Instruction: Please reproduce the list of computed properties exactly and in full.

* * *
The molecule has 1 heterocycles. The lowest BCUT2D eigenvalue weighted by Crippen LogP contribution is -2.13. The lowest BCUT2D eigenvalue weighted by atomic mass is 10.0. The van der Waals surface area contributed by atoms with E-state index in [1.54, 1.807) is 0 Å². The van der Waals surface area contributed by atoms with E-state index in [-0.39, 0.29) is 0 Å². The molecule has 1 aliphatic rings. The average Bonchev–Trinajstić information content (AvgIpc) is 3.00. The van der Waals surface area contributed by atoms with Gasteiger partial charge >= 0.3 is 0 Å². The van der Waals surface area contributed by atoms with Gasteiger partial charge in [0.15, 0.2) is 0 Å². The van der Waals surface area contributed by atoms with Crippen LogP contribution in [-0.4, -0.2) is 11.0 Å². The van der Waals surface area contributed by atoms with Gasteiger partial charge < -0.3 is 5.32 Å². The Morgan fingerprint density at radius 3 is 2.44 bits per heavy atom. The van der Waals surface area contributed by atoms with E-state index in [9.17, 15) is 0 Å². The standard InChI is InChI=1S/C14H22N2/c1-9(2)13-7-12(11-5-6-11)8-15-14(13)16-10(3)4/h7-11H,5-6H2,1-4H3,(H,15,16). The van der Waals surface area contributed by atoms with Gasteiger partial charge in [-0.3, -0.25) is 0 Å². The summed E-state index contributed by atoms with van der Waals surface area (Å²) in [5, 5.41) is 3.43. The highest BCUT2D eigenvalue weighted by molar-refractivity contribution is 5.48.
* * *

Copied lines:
The molecule has 1 heterocycles. The lowest BCUT2D eigenvalue weighted by Crippen LogP contribution is -2.13. The lowest BCUT2D eigenvalue weighted by atomic mass is 10.0. The van der Waals surface area contributed by atoms with E-state index in [1.54, 1.807) is 0 Å². The van der Waals surface area contributed by atoms with E-state index in [-0.39, 0.29) is 0 Å². The molecule has 1 aliphatic rings. The average Bonchev–Trinajstić information content (AvgIpc) is 3.00. The van der Waals surface area contributed by atoms with Gasteiger partial charge >= 0.3 is 0 Å². The van der Waals surface area contributed by atoms with Gasteiger partial charge in [0.15, 0.2) is 0 Å². The van der Waals surface area contributed by atoms with Crippen LogP contribution in [-0.4, -0.2) is 11.0 Å². The van der Waals surface area contributed by atoms with Gasteiger partial charge < -0.3 is 5.32 Å². The Morgan fingerprint density at radius 3 is 2.44 bits per heavy atom. The van der Waals surface area contributed by atoms with E-state index in [9.17, 15) is 0 Å². The standard InChI is InChI=1S/C14H22N2/c1-9(2)13-7-12(11-5-6-11)8-15-14(13)16-10(3)4/h7-11H,5-6H2,1-4H3,(H,15,16). The van der Waals surface area contributed by atoms with Gasteiger partial charge in [-0.3, -0.25) is 0 Å². The summed E-state index contributed by atoms with van der Waals surface area (Å²) in [5, 5.41) is 3.43. The highest BCUT2D eigenvalue weighted by molar-refractivity contribution is 5.48.